As of February 2004, Waitt controlled 32.8 percent of the company's stock, according to SEC filings, meaning he had significant influence over company decisions.

Enderle blamed most of the company's downfall on Waitt.

"He was kibitzing. He would parachute in, make a couple of decisions and parachute back out again," said Enderle, whose firm has provided research services to most major computer companies, including Gateway at one point. "Anybody that was trying to run the company had to deal with Ted Waitt as more of a problem than a help. He was coming in and being disruptive on a regular basis."

Waitt, who became a billionaire through Gateway's rise, now focuses most of his time on philanthropy. He declined multiple interview requests.

Merger changes business model

By the time Gateway was ready to embrace outsourcing, the company had already reduced its personnel significantly due to declining sales. The firm was down to 7,400 employees in the U.S. and just seven overseas by Dec. 31, 2003, according to SEC filings.

After its third straight year of losses, the company acquired competitor eMachines for $289.5 million in March 2004. At the time, eMachines relied almost exclusively on foreign suppliers and third-party retailers to make and sell its computers.

The move was widely seen as a reverse acquisition, because Wayne Inouye, CEO of eMachines, took over as CEO of Gateway after the merger. He decided to shift most of Gateway’s remaining manufacturing operations to foreign suppliers. He also closed the 188 remaining stores, choosing to rely on third-party retailers.

By Dec. 31, 2005, Gateway had only 1,800 employees, all in the U.S. The downsizing, outsourcing and the eMachines acquisition returned the company to a profit in 2005 for the first time in five years, records show.

Snyder said “business realities” forced Gateway to downsize and alter its business model to stay alive.

Inouye left the company in February 2006, and Snyder, who had been appointed chairman in 2005, agreed to step in as interim CEO while the company searched for a permanent replacement. Snyder served as interim CEO for about seven months until the company hired J. Edward Coleman as the permanent CEO.

Coleman led Gateway to a $710 million sale to Asian manufacturer Acer, which continues to sell products under the Gateway brand.

Should Snyder be held responsible?

The accusation that Snyder sent jobs overseas irritates Rob Cheng, who lived next door to Snyder in South Dakota and served as Gateway’s chief marketing officer in the 1990s.

“The exact opposite is true,” Cheng, now CEO of, said in an interview from Rio de Janeiro, Brazil. “When Rick was there and I was there, we created so many jobs, it wasn’t even funny. We were very, very successful.”

Chris Rizik, Snyder’s venture capital business partner in Ann Arbor and campaign contributor, said Snyder shouldn’t be held accountable for Gateway’s problems or outsourcing initiatives just because he sat on the company’s board, which also included former U.S. Sen. Elizabeth Dole at one point.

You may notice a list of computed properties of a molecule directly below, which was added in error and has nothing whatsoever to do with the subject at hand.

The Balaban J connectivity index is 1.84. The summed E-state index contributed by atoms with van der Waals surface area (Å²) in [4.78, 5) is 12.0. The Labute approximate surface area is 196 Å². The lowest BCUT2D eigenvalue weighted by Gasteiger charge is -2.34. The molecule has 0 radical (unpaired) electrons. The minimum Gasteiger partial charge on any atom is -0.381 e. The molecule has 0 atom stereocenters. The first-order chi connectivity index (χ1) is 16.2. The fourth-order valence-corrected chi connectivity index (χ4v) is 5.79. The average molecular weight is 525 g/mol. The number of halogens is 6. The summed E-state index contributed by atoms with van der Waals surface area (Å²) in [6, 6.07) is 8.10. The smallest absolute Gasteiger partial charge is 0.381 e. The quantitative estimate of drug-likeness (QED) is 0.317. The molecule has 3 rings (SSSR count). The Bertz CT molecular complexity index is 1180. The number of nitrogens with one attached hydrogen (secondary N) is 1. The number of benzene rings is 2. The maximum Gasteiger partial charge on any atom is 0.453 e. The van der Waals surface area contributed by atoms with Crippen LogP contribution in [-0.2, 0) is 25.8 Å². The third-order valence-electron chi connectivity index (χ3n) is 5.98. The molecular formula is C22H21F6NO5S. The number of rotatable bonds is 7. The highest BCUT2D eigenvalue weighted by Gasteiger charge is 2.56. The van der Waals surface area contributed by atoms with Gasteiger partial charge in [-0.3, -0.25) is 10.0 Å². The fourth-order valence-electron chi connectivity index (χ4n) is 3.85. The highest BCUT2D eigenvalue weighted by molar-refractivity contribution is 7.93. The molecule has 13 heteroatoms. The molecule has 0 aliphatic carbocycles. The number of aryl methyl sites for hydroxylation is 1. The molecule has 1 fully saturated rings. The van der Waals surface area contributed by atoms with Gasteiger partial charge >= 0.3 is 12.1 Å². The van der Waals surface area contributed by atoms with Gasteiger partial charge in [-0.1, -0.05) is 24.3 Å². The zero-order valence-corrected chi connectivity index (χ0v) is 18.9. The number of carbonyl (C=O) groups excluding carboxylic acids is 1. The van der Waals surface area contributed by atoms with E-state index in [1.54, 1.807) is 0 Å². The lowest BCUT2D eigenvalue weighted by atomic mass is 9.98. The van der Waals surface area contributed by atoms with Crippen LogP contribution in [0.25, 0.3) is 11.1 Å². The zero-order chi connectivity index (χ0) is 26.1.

“If I were responsible for what every CEO on every board I’ve served on did, God knows my wife wouldn’t even talk to me,” Rizik said. “The majority of those decisions don’t make it to the board level.”

But Brewer criticized Snyder for not being more vocal.

“Did he not speak up and say this is the wrong way to go?” Brewer said.

Snyder said that once he was named interim CEO, he had the opportunity to make changes. During that stint from February 2006 to September 2006 - when he commuted from Ann Arbor to California - Gateway announced that it would start a call center in South Dakota. The company also announced plans to hire 300 workers for a new manufacturing complex in Tennessee, the Associated Press reported at the time.

Snyder said the call center, which had been outsourced to Asia sometime after he resigned as president, was better done in the U.S.

“I think I was on the front edge of explaining that and communicating that to people in this country,” he said.

Tech analyst Enderle said Gateway was a leader in describing the importance of U.S.-based work.

"Gateway was one of the first to say, 'OK, let's bring the services jobs back here so that people who are buying machines here are talking to service people here,'" Enderle said.

Cheng, who’s contributed to Snyder’s campaign and considers him a friend, blamed Gateway’s demise on poor executive leadership years after Snyder left.

“All of us were in it to make a great company,” he said. “All the people who came in afterwards were in it to make a lot of dough. That hurt the company.”

Contact's Nathan Bomey at (734) 623-2587 or You can also follow him on Twitter or subscribe to's newsletters.


Snarf Oscar Boondoggle

Wed, Sep 22, 2010 : 2:18 a.m.

@alan goldsmith: "He was silent as a church mouse when it mattered." and you can substantiate this "false-fact" becauese...? @gsorter: I'd rather have a governor that has actually created wealth for employees and stockholers by running a company any time... well of COURSE you (and i) would... h u l l o... out there? @smiley: "The outsourcing of manufacturing jobs from the US is 100% the fault of our federal government dating back decades." a fact conveniently ignored by the profligate destructionists temporarily running stuff, chosing who wil be misreated next. @topcat: "The sole question is, going forward, who is going to make the drastic changes needed to create a pro-growth atmosphere that will bring jobs to Michigan?".. ummm, someone who is future-based sted hacking history? thoght so. @ann arbor guy: "The reality is that business owners have a lot of choices of where to relocate their businesses. They can move to China or Bangladesh, Texas or North Carolina and leave our state of Michigan in the dust to rot as it has been doing under Democratic leadership for years. What can the Democratic politicians do? Nothing." well, they gazed at their navels as general motors abandoned... lansing. oh, wait, that;s bonero's home town. nevermind. @rasputin: "... a billionaire venture capitalist which means an opportunistic creature with a loyalty to money." ummmmm.... :s/success/money/g... you would recommend 'failure'? @insidethehall: "Bomey: You make the comparision to DeVos nobody else does. What do they have in common besides being private sector titans that created jobs and actually know what the term "capital formation" means." make hay when the sun shines....